This is the second post in our series on the Supreme Court’s coming ruling in Halliburton Co. v. Erica P. John Fund, Inc., Case No. 13-317. Here’s our post from last week concerning background information about the case.
As the securities litigation bar holds its breath while the Supreme Court deliberates the fate of the fraud-on-the-market presumption of reliance, we take a moment to review some of the positions submitted by amici in Halliburton v. Erica P. John Fund, Inc.
Judge John L. Kane of the United States District Court for the District of Colorado is uninterested in oxymoronic gimmicks, that much is clear. In a fiery April 24, 2014 opinion, Judge Kane rejected settlements between the SEC and two individual defendants in an insider trading case. Judge Kane evoked—both in style and via explicit citation—Judge Jed Rakoff’s well-known rejection of the proposed settlement in SEC v. Citigroup Global Markets and similarly rejected the proposed settlements because they included numerous “provisions and recitations that [he would] not endorse.”
Judge Kane’s ire was focused on the SEC’s proposed settlement with Michael Van Gilder, the individual who allegedly traded based on inside information in advance of a high-stakes acquisition and tipped friends and family in an email titled “Xmas present.” The SEC’s proposed settlement with Van Gilder included a permanent injunction prohibiting future violations of Section 10(b) or Rule 10b-5, a $109,265 disgorgement payment (credited in part by a payment already made in a parallel criminal proceeding), and another $109,265 in civil penalties. The proposal included a number of standard provisions for SEC settlements, including a waiver of the entry of findings of fact and conclusions of law, a waiver of the right to appeal from the entry of final judgment, “a statement that Van Gilder neither admits nor denies the allegations of the Complaint,” and enjoining Van Gilder from future violations of existing statutory law. Judge Kane decisively rejected each of these in turn. Read More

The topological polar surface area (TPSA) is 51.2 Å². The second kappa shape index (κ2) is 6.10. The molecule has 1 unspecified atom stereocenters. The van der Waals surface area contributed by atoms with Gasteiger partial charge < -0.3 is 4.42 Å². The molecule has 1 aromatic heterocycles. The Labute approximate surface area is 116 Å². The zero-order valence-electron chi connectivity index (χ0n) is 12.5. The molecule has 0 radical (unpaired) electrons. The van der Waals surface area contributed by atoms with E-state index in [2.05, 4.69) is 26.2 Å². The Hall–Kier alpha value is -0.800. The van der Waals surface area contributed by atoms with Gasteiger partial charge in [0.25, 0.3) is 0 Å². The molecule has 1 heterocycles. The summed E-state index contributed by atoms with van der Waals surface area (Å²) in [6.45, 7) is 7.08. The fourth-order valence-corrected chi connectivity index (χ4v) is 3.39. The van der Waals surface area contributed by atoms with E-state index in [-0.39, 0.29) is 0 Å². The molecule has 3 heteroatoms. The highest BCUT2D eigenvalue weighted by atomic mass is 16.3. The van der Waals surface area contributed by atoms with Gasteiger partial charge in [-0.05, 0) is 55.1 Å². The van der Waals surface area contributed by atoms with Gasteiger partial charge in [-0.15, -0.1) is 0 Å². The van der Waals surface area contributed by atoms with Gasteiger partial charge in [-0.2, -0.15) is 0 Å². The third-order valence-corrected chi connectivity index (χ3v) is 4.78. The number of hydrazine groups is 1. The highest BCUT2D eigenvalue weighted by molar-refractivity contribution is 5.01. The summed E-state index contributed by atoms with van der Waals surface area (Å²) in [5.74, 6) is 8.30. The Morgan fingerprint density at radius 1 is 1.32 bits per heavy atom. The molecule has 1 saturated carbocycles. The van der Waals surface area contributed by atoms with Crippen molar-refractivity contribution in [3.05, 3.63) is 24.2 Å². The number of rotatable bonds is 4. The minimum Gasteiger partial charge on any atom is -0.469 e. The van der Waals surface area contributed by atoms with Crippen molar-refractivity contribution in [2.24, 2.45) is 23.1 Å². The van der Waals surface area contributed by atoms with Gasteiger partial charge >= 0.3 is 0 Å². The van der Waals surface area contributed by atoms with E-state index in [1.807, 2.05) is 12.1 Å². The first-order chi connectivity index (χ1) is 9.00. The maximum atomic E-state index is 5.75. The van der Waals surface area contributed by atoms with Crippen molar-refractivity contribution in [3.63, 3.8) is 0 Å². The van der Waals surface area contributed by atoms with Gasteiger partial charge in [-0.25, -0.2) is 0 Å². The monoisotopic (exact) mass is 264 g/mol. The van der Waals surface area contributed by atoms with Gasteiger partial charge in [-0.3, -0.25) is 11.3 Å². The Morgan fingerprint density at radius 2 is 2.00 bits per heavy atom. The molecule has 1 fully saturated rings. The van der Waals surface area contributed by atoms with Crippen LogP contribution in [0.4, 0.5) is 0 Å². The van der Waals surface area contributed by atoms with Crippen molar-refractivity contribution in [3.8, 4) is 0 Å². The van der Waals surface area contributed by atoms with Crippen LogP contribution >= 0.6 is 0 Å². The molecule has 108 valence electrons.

On April 14, 2014, a divided panel of the U.S. Court of Appeals for the District of Columbia held in National Assoc. of Mfg., et al. v. SEC that the required disclosures pursuant to the SEC’s Conflict Minerals Rule violated the First Amendment’s prohibition against compelled speech, throwing that rule into uncertainty and possibly opening the door to constitutional challenges to similar disclosure rules.
The Conflict Minerals Rule requires companies and foreign private issuers in the U.S. to disclose their use of “conflict minerals” both to the SEC and on their websites. The Rule, which was adopted pursuant to Section 1502 of the Dodd-Frank Act as a response to the Congo War, defines “conflict minerals” as gold, tantalum, tin, and tungsten from the Democratic Republic of Congo (“DRC”) or an adjoining country, which directly or indirectly financed or benefited armed groups in those countries. The deadline for satisfying the Rule, which became effective in November 2012, is May 31, 2014. The National Association of Manufacturers, along with Business Roundtable and the U.S. Chamber of Commerce, challenged the Rule in the district court and then appealed to the Circuit Court. Read More